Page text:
~ Incidentally, the Guardian maintains a whole section on obesity here.

The Solution to Obesity.



After taking a rather longer than intended hiatus from blogging due to a multitude of reasons, I find myself inspired to write again after attending a lecture on obesity and the impact it has on the economy.

I scribbled some random figures as the talk went on, such as

  • how 24% of Britons are presently obese
  • it cost the UK’s NHS (National Health Service) some US$5.4m in 2001/2 and the cost is rising every year
  • it cost the UK US$4.25 in loss of earnings through obesity related sick absence in the same period
  • By 2020, if it carries on spreading as it is now, 25% of the UK’s NHS budget will be spent on treating obesity. That figure will be in the billions, not millions.

One thing I noted throughout the whole talk was that obesity was regarded as a disease.  The lecturer spoke about how humans are becoming obese because of our surroundings. My eyebrow raised at both of these suggestions. Is obesity really a disease if it’s (generally) controllable by conscious and deliberate eating? And can we not choose what to eat regardless of where we find ourselves? Where’s the personal responsibility in all of this?

At the end of the lecture there was time for some questions. I had read a few articles relatively recently in the LA Times regarding the fat tax and I asked him for his view on that as a potential solution.  The fat tax idea is to basically add more tax to foods with higher fat contents so that they are not so cheap for the consumer to buy and that if you do buy them, you are contributing to the NHS budget for care you’ll supposedly receive at a later date.  His response was that the consumer should not pay, the manufacturers should.

As I stood on the tube platform afterward, I thought about whether his response and talk as a whole did or did not make sense. Sure, the manufacturers of unhealthy foodstuffs are maybe misguiding consumers with all their health claims but is it not up to the individual to discern what they want in their bodies? Or maybe just because I have the interest and the time to teach myself about nutrition and how the body deals with certain foods, it doesn’t mean everyone else does.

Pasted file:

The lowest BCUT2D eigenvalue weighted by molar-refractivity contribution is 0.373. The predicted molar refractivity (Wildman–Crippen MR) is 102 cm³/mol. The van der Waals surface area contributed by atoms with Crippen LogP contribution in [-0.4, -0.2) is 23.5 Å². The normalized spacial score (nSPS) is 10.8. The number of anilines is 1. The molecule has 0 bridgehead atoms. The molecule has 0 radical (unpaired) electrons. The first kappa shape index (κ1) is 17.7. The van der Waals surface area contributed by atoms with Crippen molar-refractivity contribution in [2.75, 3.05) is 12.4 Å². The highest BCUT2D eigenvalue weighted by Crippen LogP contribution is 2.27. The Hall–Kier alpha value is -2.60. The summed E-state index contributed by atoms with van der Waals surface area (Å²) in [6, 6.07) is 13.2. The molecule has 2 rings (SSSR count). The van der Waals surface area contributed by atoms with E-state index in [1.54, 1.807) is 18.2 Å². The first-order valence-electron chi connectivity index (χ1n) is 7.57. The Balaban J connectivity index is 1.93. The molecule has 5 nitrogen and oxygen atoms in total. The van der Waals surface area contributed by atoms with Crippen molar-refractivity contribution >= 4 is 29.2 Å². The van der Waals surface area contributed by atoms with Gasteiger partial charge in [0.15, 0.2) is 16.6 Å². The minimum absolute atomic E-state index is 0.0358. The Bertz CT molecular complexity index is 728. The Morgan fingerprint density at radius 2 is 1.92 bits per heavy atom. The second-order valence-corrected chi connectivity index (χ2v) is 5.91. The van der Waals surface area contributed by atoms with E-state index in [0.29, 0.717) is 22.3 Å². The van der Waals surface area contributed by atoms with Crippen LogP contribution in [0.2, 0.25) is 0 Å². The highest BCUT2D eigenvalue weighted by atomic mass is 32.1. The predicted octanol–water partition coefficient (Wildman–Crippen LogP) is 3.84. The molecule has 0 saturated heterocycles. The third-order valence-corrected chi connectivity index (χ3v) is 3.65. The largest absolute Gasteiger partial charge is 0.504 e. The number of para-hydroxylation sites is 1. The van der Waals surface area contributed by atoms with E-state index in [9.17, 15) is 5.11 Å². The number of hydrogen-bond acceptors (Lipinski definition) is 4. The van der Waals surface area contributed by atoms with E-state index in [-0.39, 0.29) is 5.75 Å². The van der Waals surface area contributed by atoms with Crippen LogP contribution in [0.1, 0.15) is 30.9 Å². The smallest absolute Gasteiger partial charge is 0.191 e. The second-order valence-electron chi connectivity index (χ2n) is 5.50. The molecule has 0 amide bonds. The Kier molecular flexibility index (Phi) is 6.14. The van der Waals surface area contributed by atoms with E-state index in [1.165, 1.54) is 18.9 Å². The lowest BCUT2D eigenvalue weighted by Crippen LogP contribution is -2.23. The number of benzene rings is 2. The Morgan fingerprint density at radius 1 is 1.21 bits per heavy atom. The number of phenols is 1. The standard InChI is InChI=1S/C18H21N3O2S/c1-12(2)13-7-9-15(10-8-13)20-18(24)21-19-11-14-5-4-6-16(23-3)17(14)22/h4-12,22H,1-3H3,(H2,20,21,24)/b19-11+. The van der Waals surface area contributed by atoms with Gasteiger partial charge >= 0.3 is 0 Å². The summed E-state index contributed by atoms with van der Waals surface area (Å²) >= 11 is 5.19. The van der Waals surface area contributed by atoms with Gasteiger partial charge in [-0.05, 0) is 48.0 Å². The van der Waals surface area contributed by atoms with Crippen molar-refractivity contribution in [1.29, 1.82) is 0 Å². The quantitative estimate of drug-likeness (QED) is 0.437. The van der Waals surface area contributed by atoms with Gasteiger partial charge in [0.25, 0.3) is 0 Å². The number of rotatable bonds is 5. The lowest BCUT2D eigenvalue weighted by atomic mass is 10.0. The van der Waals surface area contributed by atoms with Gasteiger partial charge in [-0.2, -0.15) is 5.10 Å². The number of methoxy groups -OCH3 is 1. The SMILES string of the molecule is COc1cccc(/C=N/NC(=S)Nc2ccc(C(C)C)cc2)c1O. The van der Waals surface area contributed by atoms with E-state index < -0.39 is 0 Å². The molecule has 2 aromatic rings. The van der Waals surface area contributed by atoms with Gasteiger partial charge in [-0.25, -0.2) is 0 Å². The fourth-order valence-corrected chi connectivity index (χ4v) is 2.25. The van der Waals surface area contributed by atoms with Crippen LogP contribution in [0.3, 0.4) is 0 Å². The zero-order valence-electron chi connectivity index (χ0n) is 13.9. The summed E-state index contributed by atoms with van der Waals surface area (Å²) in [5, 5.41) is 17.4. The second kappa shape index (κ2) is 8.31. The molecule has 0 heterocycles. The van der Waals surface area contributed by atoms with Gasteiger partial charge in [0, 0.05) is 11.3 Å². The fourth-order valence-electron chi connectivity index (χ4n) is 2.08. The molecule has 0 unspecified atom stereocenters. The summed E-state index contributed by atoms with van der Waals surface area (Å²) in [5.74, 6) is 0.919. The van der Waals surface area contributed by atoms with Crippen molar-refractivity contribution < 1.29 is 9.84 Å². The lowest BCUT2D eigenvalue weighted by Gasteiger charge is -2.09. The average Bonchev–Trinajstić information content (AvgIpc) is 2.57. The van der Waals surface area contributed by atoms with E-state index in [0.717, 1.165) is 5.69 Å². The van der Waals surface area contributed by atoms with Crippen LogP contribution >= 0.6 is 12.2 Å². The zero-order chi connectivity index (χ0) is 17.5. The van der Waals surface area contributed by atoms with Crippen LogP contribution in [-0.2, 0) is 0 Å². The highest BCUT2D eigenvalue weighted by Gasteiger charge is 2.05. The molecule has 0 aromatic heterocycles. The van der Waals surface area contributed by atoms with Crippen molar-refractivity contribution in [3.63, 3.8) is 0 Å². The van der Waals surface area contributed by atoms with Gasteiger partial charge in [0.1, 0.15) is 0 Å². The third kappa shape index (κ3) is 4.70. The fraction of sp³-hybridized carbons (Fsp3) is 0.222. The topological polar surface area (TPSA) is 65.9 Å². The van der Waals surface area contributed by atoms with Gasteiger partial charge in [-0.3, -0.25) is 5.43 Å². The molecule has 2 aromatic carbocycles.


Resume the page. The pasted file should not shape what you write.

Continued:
Take the US Food pyramid for one. I think it’s fair to say that most people interested in food and politics are aware that it was put together with a heavy influence from manufacturers and the dairy industry. But so many people guide their lives by it, trusting that their elected government wouldn’t steer them wrong.  If people are eating according to the pyramid and getting some exercise, how can they be getting obese they might well wonder.

I considered the lecturers point on the environment too.  That we are now surrounded by so many foodstuffs it gets harder to make the best decisions for ourselves.  Generally speaking I disagree  on this point.  I believe that if you asked someone what was healthier – vegetables or the ready made shepherds pie, say – they would know the correct answer.  I am not entirely convinced by my own response here though, as I do have a recollection of it being in the news that a young boy somewhere in middle America did not know what a tomato even looked like in it’s whole form.

I also realize what we’re up against when it comes to making our own choices. For example, when we walked in to a a supermarket this weekend, we had to walk all the way to the back of the store to find the vegetables and fruit.  By the entrance were rows of ready meals. It actually felt like a different planet with all the white packaged boxes, on white shelves with the white aisles.  I might well have been on a spaceship! However, I did have a choice. I walked straight past these and found the real food, way down the back.  For about a fiver you can get a cauliflower, a bag of potatoes, a bag of carrots, a savoy cabbage and a bunch of parsnips, which will feed us far more meals than a couple of the sterile packages sitting down the front. And doesn’t it just feel so obvious that the vegetables would be so much better for our human bodies?

After reflecting some more on this talk I began to think that whilst there may be some people out there who can’t or won’t help themselves, there are sure to be some who could use a little support.

The concluding sentiment of the lecturer is one I am in agreement with: to eradicate obesity we need to find the necessary courage and political will to make the overdue changes to our food production system and our environment.

What do you think? Is obesity really a disease or a condition that leads to the onset of disease? Is it a personal responsibility or one that should be shouldered by all of society? How should we go about educating people if the government is not fit or able to do so for political reasons?  It’s a topic I am fascinated with, and one which seems to have a trillion different points of view, emotional reactions and heartfelt individual stories.